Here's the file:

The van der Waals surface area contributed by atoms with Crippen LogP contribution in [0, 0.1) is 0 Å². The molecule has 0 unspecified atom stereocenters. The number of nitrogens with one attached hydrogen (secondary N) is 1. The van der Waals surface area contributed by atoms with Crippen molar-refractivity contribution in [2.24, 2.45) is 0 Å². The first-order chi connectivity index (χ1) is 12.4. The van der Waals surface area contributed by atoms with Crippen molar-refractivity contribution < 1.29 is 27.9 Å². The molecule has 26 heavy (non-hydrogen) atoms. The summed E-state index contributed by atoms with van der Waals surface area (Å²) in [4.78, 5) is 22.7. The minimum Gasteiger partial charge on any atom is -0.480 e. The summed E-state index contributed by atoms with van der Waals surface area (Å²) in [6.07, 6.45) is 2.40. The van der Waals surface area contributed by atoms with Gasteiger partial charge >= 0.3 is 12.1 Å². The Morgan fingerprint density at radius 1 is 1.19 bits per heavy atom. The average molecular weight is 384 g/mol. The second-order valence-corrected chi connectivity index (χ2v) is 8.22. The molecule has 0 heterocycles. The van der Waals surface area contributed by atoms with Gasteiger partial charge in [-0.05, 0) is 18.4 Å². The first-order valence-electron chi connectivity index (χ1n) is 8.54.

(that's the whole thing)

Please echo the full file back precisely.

The van der Waals surface area contributed by atoms with Crippen LogP contribution in [0, 0.1) is 0 Å². The molecule has 0 unspecified atom stereocenters. The number of nitrogens with one attached hydrogen (secondary N) is 1. The van der Waals surface area contributed by atoms with Crippen molar-refractivity contribution in [2.24, 2.45) is 0 Å². The first-order chi connectivity index (χ1) is 12.4. The van der Waals surface area contributed by atoms with Crippen molar-refractivity contribution < 1.29 is 27.9 Å². The molecule has 26 heavy (non-hydrogen) atoms. The summed E-state index contributed by atoms with van der Waals surface area (Å²) in [4.78, 5) is 22.7. The minimum Gasteiger partial charge on any atom is -0.480 e. The summed E-state index contributed by atoms with van der Waals surface area (Å²) in [6.07, 6.45) is 2.40. The van der Waals surface area contributed by atoms with Gasteiger partial charge >= 0.3 is 12.1 Å². The Morgan fingerprint density at radius 1 is 1.19 bits per heavy atom. The average molecular weight is 384 g/mol. The second-order valence-corrected chi connectivity index (χ2v) is 8.22. The molecule has 0 heterocycles. The van der Waals surface area contributed by atoms with Gasteiger partial charge in [-0.05, 0) is 18.4 Å². The first-order valence-electron chi connectivity index (χ1n) is 8.54.